6. Continuous improvement: Finally, it is important to continuously review and improve your customer experience ecosystem to ensure that it is meeting the needs of your customers. This involves gathering and analyzing customer feedback from the front-line experts who interact with customers daily. Businesses are dynamic and changing and rapid change can create unintended and unexpected customer process challenges. An agile methodology of gathering those issues, prioritizing them, and project managing actions for resolution are a sign of a healthy customer experience business model.  It also engages front-line experts productively and gives them a broader scope of responsibility and trust to view their role as not only resolving a customer inquiry in the moment but reviewing the end-to-end journey for opportunities to simplify.

Here are a few additional points to consider when implementing an innovation-led, digital-first customer experience model:

  • Identify customer needs and preferences.
  • Choose the right technology and ensure teams understand what the expected experience with the technology should be.
  • Train your team on identifying gaps in skill, product, technology, or process issues to institute a system of continuous improvement.
  • Integrate technology to create personalized and contextualized experiences. Leverage your team to incorporate this into their continuous improvement rhythms.
  • Solve for pebbles, rocks, and boulders. Focus on the minor changes that can have a significant impact as much as the massive changes that can have a significant impact.
  • Measure and track progress. Assign actions, owners, and deadlines to key initiatives.

One of the key benefits of this approach is that it allows businesses to be more proactive in creating value for their clients and customers. Rather than simply reacting to and resolving customer friction, an innovation-led, digital-first model allows businesses to anticipate and address potential issues before they arise. Engage the teams closest to the customer to support this task.  This not only leads to increased customer satisfaction but also helps to build trust and strengthen relationships with your front-line team of experts, empowering them to be change agents of the solution. To do this:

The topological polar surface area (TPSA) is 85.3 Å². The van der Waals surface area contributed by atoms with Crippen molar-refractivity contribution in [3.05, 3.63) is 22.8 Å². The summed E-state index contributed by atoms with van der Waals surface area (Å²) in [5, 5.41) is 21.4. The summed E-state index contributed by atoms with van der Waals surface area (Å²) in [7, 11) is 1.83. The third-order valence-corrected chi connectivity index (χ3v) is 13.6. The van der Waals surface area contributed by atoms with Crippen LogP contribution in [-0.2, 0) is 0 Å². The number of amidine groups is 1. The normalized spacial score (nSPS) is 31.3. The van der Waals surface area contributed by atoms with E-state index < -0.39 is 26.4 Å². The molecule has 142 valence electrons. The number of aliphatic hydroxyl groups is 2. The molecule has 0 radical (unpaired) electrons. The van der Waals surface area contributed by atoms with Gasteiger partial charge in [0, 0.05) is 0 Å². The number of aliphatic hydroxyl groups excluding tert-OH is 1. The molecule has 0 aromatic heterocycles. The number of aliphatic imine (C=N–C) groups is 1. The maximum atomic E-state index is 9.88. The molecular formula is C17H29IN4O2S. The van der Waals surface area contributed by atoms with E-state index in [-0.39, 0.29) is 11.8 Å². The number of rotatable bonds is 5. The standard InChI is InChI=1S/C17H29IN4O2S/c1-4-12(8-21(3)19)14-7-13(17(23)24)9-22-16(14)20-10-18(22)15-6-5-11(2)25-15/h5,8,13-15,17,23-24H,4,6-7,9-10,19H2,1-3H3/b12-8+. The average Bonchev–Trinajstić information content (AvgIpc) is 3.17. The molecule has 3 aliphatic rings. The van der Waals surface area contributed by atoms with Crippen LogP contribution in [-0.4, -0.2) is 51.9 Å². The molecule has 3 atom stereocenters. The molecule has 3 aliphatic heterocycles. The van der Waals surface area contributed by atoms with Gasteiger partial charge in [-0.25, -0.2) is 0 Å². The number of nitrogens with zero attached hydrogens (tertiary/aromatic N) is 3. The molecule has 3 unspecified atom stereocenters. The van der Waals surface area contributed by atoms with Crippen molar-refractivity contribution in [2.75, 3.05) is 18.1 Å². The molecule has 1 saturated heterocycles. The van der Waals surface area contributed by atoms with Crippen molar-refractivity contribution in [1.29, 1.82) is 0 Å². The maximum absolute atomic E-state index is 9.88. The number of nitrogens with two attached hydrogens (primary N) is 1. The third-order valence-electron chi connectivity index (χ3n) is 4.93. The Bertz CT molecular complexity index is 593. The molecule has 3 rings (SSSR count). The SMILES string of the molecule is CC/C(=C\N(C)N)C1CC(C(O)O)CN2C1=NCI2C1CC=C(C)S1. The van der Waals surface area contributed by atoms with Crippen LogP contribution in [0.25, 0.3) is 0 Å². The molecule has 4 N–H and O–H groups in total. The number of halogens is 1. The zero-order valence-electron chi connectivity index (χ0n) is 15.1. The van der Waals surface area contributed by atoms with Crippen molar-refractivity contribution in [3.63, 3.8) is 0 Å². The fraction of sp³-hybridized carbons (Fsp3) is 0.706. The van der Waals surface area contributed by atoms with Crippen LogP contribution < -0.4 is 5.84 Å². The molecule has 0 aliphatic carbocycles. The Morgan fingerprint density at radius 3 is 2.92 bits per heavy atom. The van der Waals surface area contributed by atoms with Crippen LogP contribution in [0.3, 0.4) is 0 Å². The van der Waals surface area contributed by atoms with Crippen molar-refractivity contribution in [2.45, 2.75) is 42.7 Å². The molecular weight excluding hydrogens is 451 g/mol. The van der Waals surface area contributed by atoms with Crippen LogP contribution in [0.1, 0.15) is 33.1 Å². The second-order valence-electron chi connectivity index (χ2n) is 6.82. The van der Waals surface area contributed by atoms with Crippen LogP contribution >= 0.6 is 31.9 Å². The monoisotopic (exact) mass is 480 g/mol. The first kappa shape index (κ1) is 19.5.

1. Adopt a continuous learning mindset
  2. Foster collaboration
  3. Educate on customer experience technologies
  4. Teach analytical skills
  5. Measure and recognize success and impact
  6. Continuously improve

You may not get everything perfect all the time, but your organization must strive for perfection and ensure recurring customer friction is proactively addressed, making way for value-creation opportunities with your customers.  If you are simply servicing customer friction, you are only reacting to customer pain. Best-in-class customer experience companies proactively work to eliminate customer pain and seek ways to surprise customers with value. The question is simply which organization are you? Reactive resolver of pain or proactive value creator. The choice is in your hands.


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Arthur Nowak

Co-Founder and CEO, iCXeed

Arthur has worked over 25 years in the customer engagement industry, partnering with Fortune 1000 brands across a diverse set of industry verticals. He started his career as a contact center associate. Through hard work, an eagerness to learn, and a sense of adventure, he grew his leadership and professional skills to include global management of large-scale teams. He has worked with leading brands to optimize processes and technologies that enable the most optimal customer brand interactions. An innovative thought leader, Arthur is most passionate about leveraging front-line employee expertise to deliver transformative, frictionless customer journeys.